Hernandez is undoubtedly at his best when given the freedom to roam in the hole as a number 10, but having him in the centre of the midfield isn't going to work. Hernandez isn't that sort of player who can really function to his best in a flat midfield. He's not going to be able to run up and down all game for the season. Not only that, but having him in that role means we lose a lot of potential flair and creativity going forward, as he's always having to think about covering and getting back to help defend more than he would like. Of course some element of this is expected as a midfielder, but Monk needs to play each player to their strengths.
Forward Line Faltering
I feel sorry for Marcus Antonsson. Although he has worked for his chance and Monk has duly obliged by giving him the start yesterday, Chris Wood is dragging his name through the mud with him in the sense that the goals aren't coming and chances aren't getting buried. His effort off the crossbar early on in the first half showing he is in the right places; the Fleetwood goal proving he has the instinct and the ability.
Chris Wood is currently 100% not fit to wear the shirt. The ability to put a penalty away should not be a good enough excuse to play the guy. He has been poor overall since his arrival last season, and is continuing in that vein this campaign. He's lazy, doesn't make space, doesn't move, doesn't provide a viable option as a target man, isn't willing to put the extra work in to generate chances, can't score, and doesn't deserve his place in the team.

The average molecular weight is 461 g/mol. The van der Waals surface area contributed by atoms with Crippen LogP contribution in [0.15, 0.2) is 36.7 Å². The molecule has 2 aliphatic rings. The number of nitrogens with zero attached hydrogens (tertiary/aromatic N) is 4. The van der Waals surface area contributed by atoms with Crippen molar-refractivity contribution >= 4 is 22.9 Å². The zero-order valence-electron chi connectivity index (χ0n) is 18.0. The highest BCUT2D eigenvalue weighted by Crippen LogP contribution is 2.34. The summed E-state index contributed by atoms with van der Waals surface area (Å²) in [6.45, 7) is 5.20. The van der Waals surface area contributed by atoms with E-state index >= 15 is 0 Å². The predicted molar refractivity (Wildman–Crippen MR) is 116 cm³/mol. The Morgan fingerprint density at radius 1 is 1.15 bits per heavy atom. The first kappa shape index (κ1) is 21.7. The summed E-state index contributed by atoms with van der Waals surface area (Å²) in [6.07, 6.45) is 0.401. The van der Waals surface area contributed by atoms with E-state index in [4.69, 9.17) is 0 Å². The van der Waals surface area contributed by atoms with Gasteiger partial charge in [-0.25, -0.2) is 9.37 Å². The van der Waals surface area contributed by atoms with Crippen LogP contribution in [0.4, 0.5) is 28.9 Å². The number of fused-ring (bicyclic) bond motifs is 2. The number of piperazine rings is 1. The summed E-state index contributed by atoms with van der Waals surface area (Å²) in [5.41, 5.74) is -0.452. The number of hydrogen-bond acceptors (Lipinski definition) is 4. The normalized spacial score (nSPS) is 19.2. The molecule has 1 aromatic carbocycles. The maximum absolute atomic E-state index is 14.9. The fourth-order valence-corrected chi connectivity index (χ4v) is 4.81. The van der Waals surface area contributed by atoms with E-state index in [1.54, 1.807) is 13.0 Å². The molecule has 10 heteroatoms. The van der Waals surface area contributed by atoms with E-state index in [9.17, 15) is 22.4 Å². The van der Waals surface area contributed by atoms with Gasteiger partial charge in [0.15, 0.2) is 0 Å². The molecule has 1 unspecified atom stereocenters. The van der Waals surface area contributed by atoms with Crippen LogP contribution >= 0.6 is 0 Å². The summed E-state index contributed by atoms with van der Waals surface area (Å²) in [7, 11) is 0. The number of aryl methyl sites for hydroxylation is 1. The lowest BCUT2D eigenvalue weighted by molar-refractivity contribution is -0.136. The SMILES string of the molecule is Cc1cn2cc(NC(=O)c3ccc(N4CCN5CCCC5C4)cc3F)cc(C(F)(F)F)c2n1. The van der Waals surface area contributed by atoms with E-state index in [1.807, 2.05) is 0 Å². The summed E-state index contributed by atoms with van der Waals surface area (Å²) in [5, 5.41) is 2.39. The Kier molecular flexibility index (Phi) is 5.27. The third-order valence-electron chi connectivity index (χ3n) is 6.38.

He is simply not good enough to play at this level, and he is quite frankly just taking up a spot on the team sheet. I would rather Monk give Doukara a chance up front than see Wood mope about and do absolutely nothing productive. Wood is making a strong case for yet another addition we need before the end of the window - another striker. It wasn't an area we really thought we would have any concern about once we got going, but evidently Antonsson is going to need to do all the work on his own this season. The less said about Wood right now, the better.
What Needs to Happen Now?
We all fear it, we all know it could be coming. A defeat to Fulham on Tuesday and knowing how ludicrously our club is run, it wouldn't be too farfetched to say we could be seeing Monk packing his bags - how ridiculous. But it's true, that threat is well and truly there, you know it as well as I do.
Monk is not to blame here. The transfers stalling, the inability to play the formation he would like, and his lack of options of playing staff are a real drain on his current position. We know Monk is good enough to manage Leeds, and we all want him to stay. His post-match interview showed he makes no bones over the performances, and is very, very unhappy with the players.
They need to stand up and be counted as a squad, and yesterday's second half showing was an absolute disgrace to the club and to Monk. There was no desire, no heart, no commitment and no care from the players. Where is the will to win?
Fans have always been fantastic at Leeds and are a huge part of the club and what it is. Everyone knows Leeds have "fans" - home, away, anywhere. The players are doing that life blood a huge disservice at the moment. It's preferable to lose 5-0 and see them giving absolutely everything and being dead on their feet, but losing 2-1 at home to Birmingham and not caring about it is wholly unacceptable.
The Bridcutt deal needs to happen and fast, a centre back is desperately needed to ensure we don't see that impostor Bamba playing again, and the players need to get down to the local chemist and get a bottle of "Man Up" pills each and remember to take them before Fulham on Tuesday, and show some damn heart and desire. Over to you, Mr. Monk - I hear hairdryers are going cheap online at the moment, I suggest you get an order in.